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ABSTRACT: Key PointsThe relationship between age and physiological function remains poorly defined and there are no physiological markers that can be used to reliably predict the age of an individual.This could be due to a variety of confounding genetic and lifestyle factors, and in particular to ill-defined and low levels of physical activity.This study assessed the relationship between age and a diverse range of physiological functions in a cohort of highly active older individuals (cyclists) aged 55–79 years in whom the effects of lifestyle factors would be ameliorated.Significant associations between age and function were observed for many functions. was most closely associated with age, but even here the variance in age for any given level was high, precluding the clear identification of the age of any individual.The data suggest that the relationship between human ageing and physiological function is highly individualistic and modified by inactivity.AbstractDespite extensive research, the relationship between age and physiological function remains poorly characterised and there are currently no reliable markers of human ageing. This is probably due to a number of confounding factors, particularly in studies of a cross-sectional nature. These include inter-subject genetic variation, as well as inter-generational differences in nutrition, healthcare and insufficient levels of physical activity as well as other environmental factors. We have studied a cohort of highly and homogeneously active older male (n = 84) and female (n = 41) cyclists aged 55–79 years who it is proposed represent a model for the study of human ageing free from the majority of confounding factors, especially inactivity. The aim of the study was to identify physiological markers of ageing by assessing the relationship between function and age across a wide range of indices. Each participant underwent a detailed physiological profiling which included measures of cardiovascular, respiratory, neuromuscular, metabolic, endocrine and cognitive functions, bone strength, and health and well-being. Significant associations between age and function were observed for many functions. The maximal rate of oxygen consumption ( showed the closest association with age (r = −0.443 to −0.664; P < 0.001), but even here the variance in age for any given level was high, precluding the clear identification of the age of any individual. The results of this cross-sectional study suggest that even when many confounding variables are removed the relationship between function and healthy ageing is complex and likely to be highly individualistic and that physical activity levels must be taken into account in ageing studies.The Journal of Physiology 01/2015; · 4.38 Impact Factor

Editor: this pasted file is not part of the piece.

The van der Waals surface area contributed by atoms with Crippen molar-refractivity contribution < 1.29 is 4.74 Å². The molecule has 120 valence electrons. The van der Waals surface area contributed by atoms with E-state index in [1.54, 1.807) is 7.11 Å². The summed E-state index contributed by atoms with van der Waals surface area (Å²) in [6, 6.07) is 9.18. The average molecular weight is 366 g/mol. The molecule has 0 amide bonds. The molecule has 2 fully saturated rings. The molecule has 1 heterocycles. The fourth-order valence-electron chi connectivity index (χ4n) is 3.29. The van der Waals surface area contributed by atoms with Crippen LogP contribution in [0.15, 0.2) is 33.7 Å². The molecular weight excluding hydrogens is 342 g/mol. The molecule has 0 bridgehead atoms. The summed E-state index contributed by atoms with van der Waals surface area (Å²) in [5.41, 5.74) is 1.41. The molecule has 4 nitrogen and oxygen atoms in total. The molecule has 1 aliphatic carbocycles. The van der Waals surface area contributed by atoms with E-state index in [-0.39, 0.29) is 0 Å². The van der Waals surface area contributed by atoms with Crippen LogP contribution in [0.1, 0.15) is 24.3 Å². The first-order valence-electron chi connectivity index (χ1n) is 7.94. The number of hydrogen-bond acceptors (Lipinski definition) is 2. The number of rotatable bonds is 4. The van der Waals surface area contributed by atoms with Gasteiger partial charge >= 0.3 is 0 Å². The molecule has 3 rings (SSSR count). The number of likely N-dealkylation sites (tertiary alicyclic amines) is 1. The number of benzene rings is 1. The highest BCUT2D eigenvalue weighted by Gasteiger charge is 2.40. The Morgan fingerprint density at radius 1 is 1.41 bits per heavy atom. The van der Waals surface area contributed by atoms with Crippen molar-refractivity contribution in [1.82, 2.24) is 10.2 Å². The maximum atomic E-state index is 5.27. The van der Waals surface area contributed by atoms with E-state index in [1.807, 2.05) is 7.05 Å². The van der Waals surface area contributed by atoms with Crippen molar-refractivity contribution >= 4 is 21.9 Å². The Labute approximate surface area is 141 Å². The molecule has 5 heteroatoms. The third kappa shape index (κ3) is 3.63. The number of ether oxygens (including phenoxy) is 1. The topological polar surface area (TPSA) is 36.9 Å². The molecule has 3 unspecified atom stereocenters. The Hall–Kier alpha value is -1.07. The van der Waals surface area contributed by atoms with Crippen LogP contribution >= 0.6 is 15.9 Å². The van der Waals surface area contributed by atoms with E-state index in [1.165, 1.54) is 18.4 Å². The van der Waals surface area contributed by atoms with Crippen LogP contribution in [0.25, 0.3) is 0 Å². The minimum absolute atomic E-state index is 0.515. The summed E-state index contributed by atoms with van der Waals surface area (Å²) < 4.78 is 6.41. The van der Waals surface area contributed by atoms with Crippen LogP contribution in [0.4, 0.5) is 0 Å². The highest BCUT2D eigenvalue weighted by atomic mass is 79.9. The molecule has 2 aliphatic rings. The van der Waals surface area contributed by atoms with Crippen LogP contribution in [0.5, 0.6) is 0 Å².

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ABSTRACT: To athletes, insulin-like growth factor-I (IGF-I) is an attractive performance-enhancing drug, particularly as an alternative to growth hormone (GH) because IGF-I mediates many of the anabolic actions of GH. IGF-I has beneficial effects on muscle protein synthesis and glycogen storage that could enhance performance in several sporting disciplines. Recombinant human IGF-I (rhIGF-I) is used in clinical practice, but a variety of IGF-I compounds and IGF-I analogues are also advertised on the internet and many have been available on the black market for several years. Although methods for detecting GH misuse are now well established and there have been several cases in which athletes have tested positive for GH, no test is yet in place for detecting IGF-I misuse. The GH-2004 research group has been investigating methods for detection of IGF-I misuse and a test is being developed on the basis of the principles of the successful GH-2000 marker method, in which markers from the IGF axis and markers of collagen and bone turnover are used to detect GH misuse. Commercial immunoassays for these markers have been validated for anti-doping purposes but new methods, including IGF-I measurement by use of mass spectrometry, should improve the performance of the tests and help in the detection of athletes who are doping with these peptide hormones.Analytical and Bioanalytical Chemistry 08/2013; · 3.66 Impact Factor
Article: Growth hormone doping: a review.[Show abstract] [Hide abstract]
ABSTRACT: The use of growth hormone (GH) as a performance enhancing substance was first promoted in lay publications, long before scientists fully acknowledged its benefits. It is thought athletes currently use GH to enhance their athletic performance and to accelerate the healing of sporting injuries. Over recent years, a number of high profile athletes have admitted to using GH. To date, there is only limited and weak evidence for its beneficial effects on performance. Nevertheless the "hype" around its effectiveness and the lack of a foolproof detection methodology that will detect its abuse longer than 24 hours after the last injection has encouraged its widespread use. This article reviews the current evidence of the ergogenic effects of GH along with the risks associated with its use. The review also examines methodologies, both currently available and in development for detecting its abuse.Open Access Journal of Sports Medicine 01/2011; 2:99-111.